You may know professionalism when you see it, but describing it is important


Regulatory bodies have demanded more rigorous assessment of medical providers.

There may have been a time when quality, like beauty, was in the eye of the beholder. If so, that time has passed. We are, increasingly, being required to measure outcomes in our patients, evaluate performance, and assess competence. Our tools for taking these measurements may not be as precise or as meaningful as we would like but, as opportunities for improved health and the resources expended for medical care increase, it isn't surprising that regulatory bodies and the public they represent have demanded more rigorous assessment of medical providers.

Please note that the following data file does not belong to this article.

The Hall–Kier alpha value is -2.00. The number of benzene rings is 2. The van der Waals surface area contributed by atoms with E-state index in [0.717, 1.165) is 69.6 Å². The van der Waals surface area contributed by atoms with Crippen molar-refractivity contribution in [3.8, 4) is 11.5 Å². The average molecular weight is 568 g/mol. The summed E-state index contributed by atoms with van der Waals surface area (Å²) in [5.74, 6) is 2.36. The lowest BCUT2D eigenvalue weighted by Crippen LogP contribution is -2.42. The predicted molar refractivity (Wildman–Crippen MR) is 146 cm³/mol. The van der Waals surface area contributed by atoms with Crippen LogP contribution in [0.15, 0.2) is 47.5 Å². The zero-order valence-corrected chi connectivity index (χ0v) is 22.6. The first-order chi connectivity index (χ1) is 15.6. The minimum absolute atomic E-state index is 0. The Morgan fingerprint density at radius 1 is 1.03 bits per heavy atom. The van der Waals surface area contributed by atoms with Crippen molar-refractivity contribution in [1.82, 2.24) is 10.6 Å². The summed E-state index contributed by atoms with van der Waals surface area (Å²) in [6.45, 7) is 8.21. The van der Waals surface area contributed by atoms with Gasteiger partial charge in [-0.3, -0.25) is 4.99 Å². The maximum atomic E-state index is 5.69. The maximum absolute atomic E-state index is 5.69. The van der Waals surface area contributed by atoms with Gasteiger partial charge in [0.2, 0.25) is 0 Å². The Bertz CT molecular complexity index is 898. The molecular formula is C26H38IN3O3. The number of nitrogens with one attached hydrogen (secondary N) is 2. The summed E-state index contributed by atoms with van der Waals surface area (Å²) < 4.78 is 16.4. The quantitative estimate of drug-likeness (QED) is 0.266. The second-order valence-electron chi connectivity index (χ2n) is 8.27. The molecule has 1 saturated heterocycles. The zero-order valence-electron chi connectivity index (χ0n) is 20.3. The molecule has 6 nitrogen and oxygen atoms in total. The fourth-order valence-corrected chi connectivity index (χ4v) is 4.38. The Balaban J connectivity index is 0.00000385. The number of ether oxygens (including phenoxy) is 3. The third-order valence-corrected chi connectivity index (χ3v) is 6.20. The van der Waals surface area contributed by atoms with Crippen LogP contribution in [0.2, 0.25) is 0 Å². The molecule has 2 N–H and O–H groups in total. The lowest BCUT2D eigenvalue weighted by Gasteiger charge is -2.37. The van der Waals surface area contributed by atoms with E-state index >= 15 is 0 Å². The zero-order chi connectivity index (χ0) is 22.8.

Measurement of outcomes may be a relatively new mandate in medicine, but standards for professional conduct are not. As described in Dr. Garrick Applebee's article in this issue, guidelines for professionalism among physicians began at least 2,560 years ago with Hippocrates and his oath. Those guidelines evolved through the centuries, but requirements to measure and document professionalism likely have never been as significant as they are now.

Today, professional conduct is assessed in the United States by state medical boards in the licensing process, by medical specialty boards in their maintenance of certification programs, and in hospital credentialing procedures. Peer and patient evaluation are, more and more, used to guarantee to those organizations that the physicians they license, certify, or accept as staff members are meeting public expectations for professional conduct. And residents in training are now explicitly assessed by nurses, patients, medical students, and faculty on how well they fulfill their professional responsibilities-including compassionate care, ethical conduct, respect for patients and colleagues, and commitment to development of knowledge and competent care skills.

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